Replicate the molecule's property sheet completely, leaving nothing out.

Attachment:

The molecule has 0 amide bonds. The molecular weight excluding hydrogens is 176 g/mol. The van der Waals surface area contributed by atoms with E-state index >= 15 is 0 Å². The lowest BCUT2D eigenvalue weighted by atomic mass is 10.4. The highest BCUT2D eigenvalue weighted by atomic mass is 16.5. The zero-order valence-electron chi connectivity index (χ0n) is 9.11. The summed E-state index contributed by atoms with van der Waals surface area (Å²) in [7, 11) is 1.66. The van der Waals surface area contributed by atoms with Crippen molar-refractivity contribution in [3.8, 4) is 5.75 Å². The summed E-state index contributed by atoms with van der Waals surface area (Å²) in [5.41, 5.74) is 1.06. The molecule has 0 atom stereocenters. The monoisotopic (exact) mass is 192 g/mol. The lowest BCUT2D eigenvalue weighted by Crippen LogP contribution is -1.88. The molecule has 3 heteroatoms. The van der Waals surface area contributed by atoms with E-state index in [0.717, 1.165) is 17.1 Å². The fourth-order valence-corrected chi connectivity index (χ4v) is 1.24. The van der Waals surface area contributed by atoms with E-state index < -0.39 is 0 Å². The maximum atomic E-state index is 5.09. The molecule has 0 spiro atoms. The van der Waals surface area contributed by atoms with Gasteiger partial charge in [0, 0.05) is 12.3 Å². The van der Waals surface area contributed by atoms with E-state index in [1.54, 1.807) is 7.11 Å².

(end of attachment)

The molecule has 0 amide bonds. The molecular weight excluding hydrogens is 176 g/mol. The van der Waals surface area contributed by atoms with E-state index >= 15 is 0 Å². The lowest BCUT2D eigenvalue weighted by atomic mass is 10.4. The highest BCUT2D eigenvalue weighted by atomic mass is 16.5. The zero-order valence-electron chi connectivity index (χ0n) is 9.11. The summed E-state index contributed by atoms with van der Waals surface area (Å²) in [7, 11) is 1.66. The van der Waals surface area contributed by atoms with Crippen molar-refractivity contribution in [3.8, 4) is 5.75 Å². The summed E-state index contributed by atoms with van der Waals surface area (Å²) in [5.41, 5.74) is 1.06. The molecule has 0 atom stereocenters. The monoisotopic (exact) mass is 192 g/mol. The lowest BCUT2D eigenvalue weighted by Crippen LogP contribution is -1.88. The molecule has 3 heteroatoms. The van der Waals surface area contributed by atoms with E-state index in [0.717, 1.165) is 17.1 Å². The fourth-order valence-corrected chi connectivity index (χ4v) is 1.24. The van der Waals surface area contributed by atoms with E-state index < -0.39 is 0 Å². The maximum atomic E-state index is 5.09. The molecule has 0 spiro atoms. The van der Waals surface area contributed by atoms with Gasteiger partial charge in [0, 0.05) is 12.3 Å². The van der Waals surface area contributed by atoms with E-state index in [1.54, 1.807) is 7.11 Å².